Today the Crown Prosecution Service (CPS) has published new guidelines for prosecuting hate crime, including taking online hate crime as seriously as hate crime committed in person. We welcome the new guidelines, but they will not address the principal problem that the CPS only very rarely prosecutes antisemites.
Having had our input into the consultation process, we do recognise the advance that this guidance makes by treating online hate crime just as seriously as hate crime committed in person, but the CPS should always have treated online hate crime just as seriously. It is already clear in law that hate crime must be prosecuted, and there is no legal basis for routinely giving some forms of hate crime less attention than others. We are pleased that the CPS recognises this, but the law has not changed and nor have the CPS’s obligations.
The reason for the failure of the CPS to prosecute antisemitism seems to be a matter of willpower, not a lack of proper guidance.
What concerns us is that we have seen the CPS make policy announcements before with great fanfare, but then they fail to take action. The relentless three-year rise in antisemitic crime has been met by a decrease in the already low prosecution rate for offences against Jews and a complete lack of transparency by the CPS with regard to the manner in which it deals with antisemitic crime.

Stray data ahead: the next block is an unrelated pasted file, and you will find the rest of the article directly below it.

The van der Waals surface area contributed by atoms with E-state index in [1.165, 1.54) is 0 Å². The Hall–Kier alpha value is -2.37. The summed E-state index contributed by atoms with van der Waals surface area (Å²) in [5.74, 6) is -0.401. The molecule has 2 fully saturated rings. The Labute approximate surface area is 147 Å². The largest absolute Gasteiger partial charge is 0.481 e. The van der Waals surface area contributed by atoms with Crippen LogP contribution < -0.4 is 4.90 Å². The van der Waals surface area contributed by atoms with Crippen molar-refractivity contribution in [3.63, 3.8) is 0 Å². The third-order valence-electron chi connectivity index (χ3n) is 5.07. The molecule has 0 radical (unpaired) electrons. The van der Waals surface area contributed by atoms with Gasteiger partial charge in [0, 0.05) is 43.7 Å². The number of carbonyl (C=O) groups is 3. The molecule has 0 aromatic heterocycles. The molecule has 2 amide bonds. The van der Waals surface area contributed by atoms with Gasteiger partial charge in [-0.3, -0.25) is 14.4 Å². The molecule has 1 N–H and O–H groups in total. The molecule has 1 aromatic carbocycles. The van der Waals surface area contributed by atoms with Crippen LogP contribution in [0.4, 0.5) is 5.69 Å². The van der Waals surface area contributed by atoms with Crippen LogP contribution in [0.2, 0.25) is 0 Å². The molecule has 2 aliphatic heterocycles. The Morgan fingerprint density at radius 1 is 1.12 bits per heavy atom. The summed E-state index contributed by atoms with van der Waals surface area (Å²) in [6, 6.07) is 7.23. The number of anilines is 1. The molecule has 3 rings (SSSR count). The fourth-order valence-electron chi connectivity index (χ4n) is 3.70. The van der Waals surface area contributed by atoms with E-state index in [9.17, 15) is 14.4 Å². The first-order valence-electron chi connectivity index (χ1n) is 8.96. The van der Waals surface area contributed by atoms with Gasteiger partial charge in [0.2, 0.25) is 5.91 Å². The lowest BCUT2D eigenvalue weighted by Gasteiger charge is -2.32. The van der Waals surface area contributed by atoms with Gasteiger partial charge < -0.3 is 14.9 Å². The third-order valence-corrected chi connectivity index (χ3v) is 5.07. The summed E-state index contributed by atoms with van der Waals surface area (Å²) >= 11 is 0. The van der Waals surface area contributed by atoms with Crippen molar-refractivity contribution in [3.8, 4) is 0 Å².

In the years that we have been monitoring prosecutions for antisemitism, the CPS has yet to prosecute more than two dozen known cases per year, despite antisemitic crime having surged by 45% since 2014, which was itself an exceptionally terrible year for antisemitic crime. The paltry number of known prosecutions has a very damaging knock-on effect: police forces have to constantly assess how they are using resources, so when police officers put time and effort into investigating an antisemitic hate crime, only for the CPS to decline to prosecute it in spite of the evidence, then it follows that those police officers will be less likely to put the same time and effort into investigating similar antisemitic hate crimes that are reported to them. At the same time, antisemites who are permitted by the CPS to escape punishment, are often emboldened and more likely to reoffend.
Our latest polling of the Jewish community shows the extent to which it has lost confidence in the will of the criminal justice system to protect it. Unless the CPS changes its stance towards crimes committed against Jews, the perpetrators will be emboldened to continue offending and Britain’s Jewish population will continue to worry that it does not have a long-term future in this country.